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Pedestrians, Watch Your Step in These Cities!

CARS.COM — A disturbing trend is afoot for pedestrians. According to the National Highway Traffic Safety Administration’s annual overview of traffic crashes, pedestrian fatalities increased by nearly 10 percent and are at their highest number in two decades.

Related: Which States Had the Biggest, Smallest Increases in 2015 Traffic Deaths?

In 2015, 5,376 pedestrians were killed in car collisions, nearly 500 more than the previous year. The 9.5 percent increase in walking deaths outpaced the overall traffic-fatalities increase last year of 7.2 percent.

So where do pedestrians most need to watch their step? Taken by city — where most of the nation’s residents are concentrated — denizens of Southern states should exercise extra caution. Southern cities lay claim to a whopping 20 of the top 25 most dangerous places for pedestrians, although Detroit had the highest number of walking deaths, with more than 18 deaths per 100,00 residents, according to the most recent full year of city-by-city data available.

The South also claims the two safest cities for pedestrians, with Cary, N.C., landing at No. 2 with just 1.3 deaths per 100,000, and Alexandria, Va., boasting zero deaths per 100,000. The Western U.S. had the greatest proportion of safe cities for pedestrians, with four making that list.

Despite conjuring images of streets packed with cars and taxis darting between cars and cutting off other drivers, the nation’s three largest cities — New York, Los Angeles and Chicago — were on the lower end for pedestrian deaths. New York was best of the three with less than three deaths per 100,000, followed by Chicago with 4.41 and L.A. with slightly more than 6.

The deadliest cities for pedestrians, followed by their fatality rate per 100,000 residents, are:

25. Oklahoma City, 10.96

24. Orlando, Fla., 11.05

23. Louisville, Ky., 11.42

22. Lubbock, Texas, 11.48

21. Phoenix, 11.52

20. Tempe, Ariz., 11.57

19. Atlanta, 11.62

18. St. Louis, 11.66

17. Dallas, 12.02

16. Mobile, Ala., 12.33

15. Jacksonville, Fla., 12.42

14. Shreveport, La., 12.61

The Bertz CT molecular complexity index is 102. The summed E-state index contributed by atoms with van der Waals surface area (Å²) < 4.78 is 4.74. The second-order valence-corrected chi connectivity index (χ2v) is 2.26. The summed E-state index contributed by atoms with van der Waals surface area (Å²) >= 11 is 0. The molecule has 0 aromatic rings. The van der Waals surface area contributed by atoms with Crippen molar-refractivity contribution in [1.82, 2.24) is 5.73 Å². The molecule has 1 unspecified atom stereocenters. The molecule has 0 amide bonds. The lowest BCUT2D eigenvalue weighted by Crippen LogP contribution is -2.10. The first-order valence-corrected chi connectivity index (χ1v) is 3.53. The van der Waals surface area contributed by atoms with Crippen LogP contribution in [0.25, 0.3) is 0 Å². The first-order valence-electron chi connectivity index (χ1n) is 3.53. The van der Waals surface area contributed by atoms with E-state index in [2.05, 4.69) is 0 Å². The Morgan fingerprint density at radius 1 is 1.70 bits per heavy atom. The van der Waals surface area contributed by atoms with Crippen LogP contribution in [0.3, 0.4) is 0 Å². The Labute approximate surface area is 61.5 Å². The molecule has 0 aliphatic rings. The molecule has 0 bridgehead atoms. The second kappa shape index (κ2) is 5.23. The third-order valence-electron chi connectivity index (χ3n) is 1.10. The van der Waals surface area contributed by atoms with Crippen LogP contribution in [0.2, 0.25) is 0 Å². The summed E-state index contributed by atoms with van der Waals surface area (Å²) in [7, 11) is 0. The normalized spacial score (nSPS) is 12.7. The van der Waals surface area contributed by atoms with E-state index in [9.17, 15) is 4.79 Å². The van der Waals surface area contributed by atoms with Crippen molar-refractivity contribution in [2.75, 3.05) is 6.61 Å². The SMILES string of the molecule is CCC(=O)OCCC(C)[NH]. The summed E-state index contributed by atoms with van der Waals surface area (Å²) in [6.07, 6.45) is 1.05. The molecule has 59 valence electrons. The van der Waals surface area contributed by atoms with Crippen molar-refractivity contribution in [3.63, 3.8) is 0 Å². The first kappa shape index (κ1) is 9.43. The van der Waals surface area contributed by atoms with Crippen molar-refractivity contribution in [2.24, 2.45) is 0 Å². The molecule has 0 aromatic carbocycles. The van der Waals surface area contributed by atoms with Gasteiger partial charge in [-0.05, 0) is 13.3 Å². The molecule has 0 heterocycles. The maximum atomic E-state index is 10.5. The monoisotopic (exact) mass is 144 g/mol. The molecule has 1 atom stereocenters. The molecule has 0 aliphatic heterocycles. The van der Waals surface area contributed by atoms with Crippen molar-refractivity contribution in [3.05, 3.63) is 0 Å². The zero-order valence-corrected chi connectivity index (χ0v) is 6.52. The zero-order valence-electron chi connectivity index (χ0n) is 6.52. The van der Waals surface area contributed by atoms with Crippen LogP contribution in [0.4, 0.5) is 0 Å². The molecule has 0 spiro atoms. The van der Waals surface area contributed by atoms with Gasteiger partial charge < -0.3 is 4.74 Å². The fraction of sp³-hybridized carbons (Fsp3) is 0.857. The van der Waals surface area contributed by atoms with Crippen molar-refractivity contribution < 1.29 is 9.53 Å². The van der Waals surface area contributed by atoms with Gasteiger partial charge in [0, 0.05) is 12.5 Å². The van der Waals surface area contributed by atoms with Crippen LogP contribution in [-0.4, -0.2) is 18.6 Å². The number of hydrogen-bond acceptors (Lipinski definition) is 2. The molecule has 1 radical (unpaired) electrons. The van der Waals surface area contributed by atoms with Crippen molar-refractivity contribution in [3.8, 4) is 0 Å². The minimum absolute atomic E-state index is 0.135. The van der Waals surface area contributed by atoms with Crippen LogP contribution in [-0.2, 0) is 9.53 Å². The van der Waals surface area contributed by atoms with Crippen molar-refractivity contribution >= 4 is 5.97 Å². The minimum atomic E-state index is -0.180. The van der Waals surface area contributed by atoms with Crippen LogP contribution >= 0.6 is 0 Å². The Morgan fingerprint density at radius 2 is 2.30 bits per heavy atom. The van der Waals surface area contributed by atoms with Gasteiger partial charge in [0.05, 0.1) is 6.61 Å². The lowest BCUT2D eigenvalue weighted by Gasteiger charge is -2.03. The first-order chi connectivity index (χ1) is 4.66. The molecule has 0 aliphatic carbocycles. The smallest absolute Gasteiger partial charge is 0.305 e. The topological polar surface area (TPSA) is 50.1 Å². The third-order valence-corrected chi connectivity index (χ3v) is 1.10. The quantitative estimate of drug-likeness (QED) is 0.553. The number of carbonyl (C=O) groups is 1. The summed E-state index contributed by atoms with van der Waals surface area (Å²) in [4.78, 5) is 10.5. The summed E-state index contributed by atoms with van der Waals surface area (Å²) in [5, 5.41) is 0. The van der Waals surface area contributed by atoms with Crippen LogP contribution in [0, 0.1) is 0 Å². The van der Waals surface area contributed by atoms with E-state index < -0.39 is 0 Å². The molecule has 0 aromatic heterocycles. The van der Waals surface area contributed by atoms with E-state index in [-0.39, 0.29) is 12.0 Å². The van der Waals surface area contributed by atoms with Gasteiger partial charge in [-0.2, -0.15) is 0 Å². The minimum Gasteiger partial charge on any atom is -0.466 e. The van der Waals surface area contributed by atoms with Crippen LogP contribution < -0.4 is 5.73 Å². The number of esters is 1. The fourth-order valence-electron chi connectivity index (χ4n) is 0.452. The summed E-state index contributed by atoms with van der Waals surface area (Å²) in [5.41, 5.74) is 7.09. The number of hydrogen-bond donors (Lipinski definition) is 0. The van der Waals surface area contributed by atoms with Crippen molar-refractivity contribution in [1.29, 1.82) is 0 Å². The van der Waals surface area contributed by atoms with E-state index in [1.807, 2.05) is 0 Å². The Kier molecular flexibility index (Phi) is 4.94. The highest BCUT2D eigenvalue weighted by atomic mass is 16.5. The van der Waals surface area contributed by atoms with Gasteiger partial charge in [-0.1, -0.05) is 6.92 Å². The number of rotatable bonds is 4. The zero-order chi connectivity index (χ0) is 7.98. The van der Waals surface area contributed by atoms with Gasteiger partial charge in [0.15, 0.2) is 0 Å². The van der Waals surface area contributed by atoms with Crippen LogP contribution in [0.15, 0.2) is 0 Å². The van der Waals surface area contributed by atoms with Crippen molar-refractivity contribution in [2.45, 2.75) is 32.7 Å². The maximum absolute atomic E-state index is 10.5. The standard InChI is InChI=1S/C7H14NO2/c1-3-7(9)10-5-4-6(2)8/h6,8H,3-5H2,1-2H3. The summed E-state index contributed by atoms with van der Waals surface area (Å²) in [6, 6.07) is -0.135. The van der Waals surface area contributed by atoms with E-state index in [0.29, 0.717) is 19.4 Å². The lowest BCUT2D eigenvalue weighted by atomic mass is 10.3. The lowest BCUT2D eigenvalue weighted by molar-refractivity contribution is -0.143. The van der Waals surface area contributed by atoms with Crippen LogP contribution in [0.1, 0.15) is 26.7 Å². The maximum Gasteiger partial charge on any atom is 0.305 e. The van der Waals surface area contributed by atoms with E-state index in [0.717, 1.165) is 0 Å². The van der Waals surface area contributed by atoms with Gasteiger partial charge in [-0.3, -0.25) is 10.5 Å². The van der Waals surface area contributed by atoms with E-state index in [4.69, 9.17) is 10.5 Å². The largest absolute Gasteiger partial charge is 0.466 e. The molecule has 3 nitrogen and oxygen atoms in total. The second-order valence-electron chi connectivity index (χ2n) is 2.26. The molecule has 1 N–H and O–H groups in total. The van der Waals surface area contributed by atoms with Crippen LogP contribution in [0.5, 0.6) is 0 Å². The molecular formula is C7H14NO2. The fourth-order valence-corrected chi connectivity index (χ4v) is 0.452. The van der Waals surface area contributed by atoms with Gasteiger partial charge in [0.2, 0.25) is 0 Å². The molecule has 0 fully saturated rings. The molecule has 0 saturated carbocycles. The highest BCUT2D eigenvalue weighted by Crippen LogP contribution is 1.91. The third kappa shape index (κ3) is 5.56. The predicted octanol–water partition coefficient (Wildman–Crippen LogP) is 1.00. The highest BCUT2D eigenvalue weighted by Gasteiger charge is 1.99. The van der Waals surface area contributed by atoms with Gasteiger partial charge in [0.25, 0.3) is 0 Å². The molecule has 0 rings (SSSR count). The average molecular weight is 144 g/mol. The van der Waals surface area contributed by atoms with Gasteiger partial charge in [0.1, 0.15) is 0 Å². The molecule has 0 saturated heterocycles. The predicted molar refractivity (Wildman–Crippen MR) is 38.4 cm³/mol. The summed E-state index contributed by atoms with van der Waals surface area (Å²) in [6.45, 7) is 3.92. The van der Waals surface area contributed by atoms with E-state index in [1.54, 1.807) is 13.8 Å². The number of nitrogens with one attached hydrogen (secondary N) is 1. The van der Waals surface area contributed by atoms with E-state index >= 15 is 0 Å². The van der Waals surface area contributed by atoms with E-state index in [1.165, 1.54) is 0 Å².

13. Tulsa, Okla., 12.76

12. New Orleans, 13.01

11. St. Petersburg, Fla., 13.4

10. Jackson, Miss., 13.44

9. Memphis, Tenn., 13.55

8. Augusta, Ga., 13.72

7. Birmingham, Ala., 14.13

6. Fort Lauderdale, Fla., 14.2

5. Chattanooga, Tenn., 14.39

4. San Bernardino, Calif., 16.26

3. Baton Rouge, La., 17.48

2. Knoxville, Tenn., 17.91

1. Detroit, 18.38

On the other side of the safety spectrum, the least dangerous cities for pedestrians are:

10. Spokane, Wash., 2.83

9. Providence, R.I., 2.79

8. Santa Clarita, Calif., 2.75

7. St. Paul, Minn., 2.69

6. Seattle, 2.69

5. Eugene, Ore., 1.87

4. Minneapolis, 1.72

3. Overland Park, Kan., 1.63

2. Cary, N.C., 1.29

1. Alexandria, Va., 0.0

The pedestrian category accompanied a broader increase in deaths of vehicle non-occupants — which also includes motorcyclists, bicyclists and other victims not riding in cars at the time of the crash — of 5 percent over the past decade. Non-occupant deaths have increased in proportion among total traffic fatalities to a high of 32 percent in 2012 through 2015 compared with a low of 20 percent from 1996 to 2000, NHTSA’s report stated.

The recent increase in overall traffic injuries and fatalities follows a decade of generally declining annual death tolls on U.S. roadways. Fewer than 33,000 people were killed in traffic crashes in 2014 compared with nearly 43,000 in 2006.

“Safety programs such as those that have resulted in increased belt use and reduced impaired driving have worked to substantially lower the number of traffic fatalities over the years,” NHTSA said in a statement. “Vehicle improvements including technologies such as airbags and electronic stability control have also contributed greatly to reduce traffic deaths.”

But that trend was derailed in 2015 when driving deaths spiked to 35,092, according to data from NHTSA’s Fatality Analysis Reporting System. Injuries last year increased by 105,000 over the previous year.

An improved economy and rebounding employment figures have been popularly cited as the general cause of the increase in traffic fatalities, with more and more cars on the road as people head back to work. Vehicle miles from 2014 to 2015 saw their largest increase — 3.5 percent — in nearly a quarter of a century. Meanwhile, distracted driving, impaired driving and failure to use seat belts continue to contribute to the problem despite continued improvement in the latter two categories.

NHTSA spokeswoman Kathryn Henry told that researchers are looking into why pedestrian deaths have shot up disproportionately to other driving-death categories.

“We’ve got a call to action for experts to analyze our data and offer reasons for why fatalities are up across the board,” Henry said. “We can’t speculate on why at this point.”

Meanwhile, the picture isn’t improving for 2016. According to early estimates reported in October, the first half of 2016 is on track for a 10.4 percent increase compared with the first half of 2015.